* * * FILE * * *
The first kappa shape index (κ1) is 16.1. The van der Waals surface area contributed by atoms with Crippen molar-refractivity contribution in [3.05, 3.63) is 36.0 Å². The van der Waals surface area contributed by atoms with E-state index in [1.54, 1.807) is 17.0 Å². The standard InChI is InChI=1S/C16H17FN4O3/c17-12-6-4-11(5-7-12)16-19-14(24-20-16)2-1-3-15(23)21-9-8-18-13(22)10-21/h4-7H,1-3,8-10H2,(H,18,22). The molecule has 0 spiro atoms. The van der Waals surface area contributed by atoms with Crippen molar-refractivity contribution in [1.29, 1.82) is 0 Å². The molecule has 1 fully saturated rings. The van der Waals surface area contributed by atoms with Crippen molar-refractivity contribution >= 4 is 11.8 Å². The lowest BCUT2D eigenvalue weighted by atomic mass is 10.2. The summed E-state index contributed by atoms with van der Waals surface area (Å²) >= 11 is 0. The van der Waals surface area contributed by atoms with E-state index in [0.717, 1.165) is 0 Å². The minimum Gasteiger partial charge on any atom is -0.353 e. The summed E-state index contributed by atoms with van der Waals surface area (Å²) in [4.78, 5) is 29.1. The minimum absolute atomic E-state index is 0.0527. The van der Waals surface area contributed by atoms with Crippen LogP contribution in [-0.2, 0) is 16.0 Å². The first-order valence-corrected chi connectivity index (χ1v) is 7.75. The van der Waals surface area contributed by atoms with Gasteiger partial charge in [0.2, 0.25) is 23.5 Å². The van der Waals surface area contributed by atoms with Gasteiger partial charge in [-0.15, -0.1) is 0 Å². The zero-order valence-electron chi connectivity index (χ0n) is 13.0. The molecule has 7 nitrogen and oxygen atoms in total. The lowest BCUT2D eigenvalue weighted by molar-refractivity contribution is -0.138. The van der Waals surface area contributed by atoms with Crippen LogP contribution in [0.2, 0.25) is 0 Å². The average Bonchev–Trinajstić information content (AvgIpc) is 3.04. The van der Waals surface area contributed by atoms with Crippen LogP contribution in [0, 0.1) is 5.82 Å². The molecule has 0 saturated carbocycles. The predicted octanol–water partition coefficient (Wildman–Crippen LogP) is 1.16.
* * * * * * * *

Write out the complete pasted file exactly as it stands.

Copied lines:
The first kappa shape index (κ1) is 16.1. The van der Waals surface area contributed by atoms with Crippen molar-refractivity contribution in [3.05, 3.63) is 36.0 Å². The van der Waals surface area contributed by atoms with E-state index in [1.54, 1.807) is 17.0 Å². The standard InChI is InChI=1S/C16H17FN4O3/c17-12-6-4-11(5-7-12)16-19-14(24-20-16)2-1-3-15(23)21-9-8-18-13(22)10-21/h4-7H,1-3,8-10H2,(H,18,22). The molecule has 0 spiro atoms. The van der Waals surface area contributed by atoms with Crippen molar-refractivity contribution in [1.29, 1.82) is 0 Å². The molecule has 1 fully saturated rings. The van der Waals surface area contributed by atoms with Crippen molar-refractivity contribution >= 4 is 11.8 Å². The lowest BCUT2D eigenvalue weighted by atomic mass is 10.2. The summed E-state index contributed by atoms with van der Waals surface area (Å²) >= 11 is 0. The van der Waals surface area contributed by atoms with E-state index in [0.717, 1.165) is 0 Å². The minimum Gasteiger partial charge on any atom is -0.353 e. The summed E-state index contributed by atoms with van der Waals surface area (Å²) in [4.78, 5) is 29.1. The minimum absolute atomic E-state index is 0.0527. The van der Waals surface area contributed by atoms with Crippen LogP contribution in [-0.2, 0) is 16.0 Å². The first-order valence-corrected chi connectivity index (χ1v) is 7.75. The van der Waals surface area contributed by atoms with Gasteiger partial charge in [0.2, 0.25) is 23.5 Å². The van der Waals surface area contributed by atoms with Gasteiger partial charge in [-0.15, -0.1) is 0 Å². The zero-order valence-electron chi connectivity index (χ0n) is 13.0. The molecule has 7 nitrogen and oxygen atoms in total. The lowest BCUT2D eigenvalue weighted by molar-refractivity contribution is -0.138. The van der Waals surface area contributed by atoms with Crippen LogP contribution in [0.2, 0.25) is 0 Å². The average Bonchev–Trinajstić information content (AvgIpc) is 3.04. The van der Waals surface area contributed by atoms with Crippen LogP contribution in [0, 0.1) is 5.82 Å². The molecule has 0 saturated carbocycles. The predicted octanol–water partition coefficient (Wildman–Crippen LogP) is 1.16.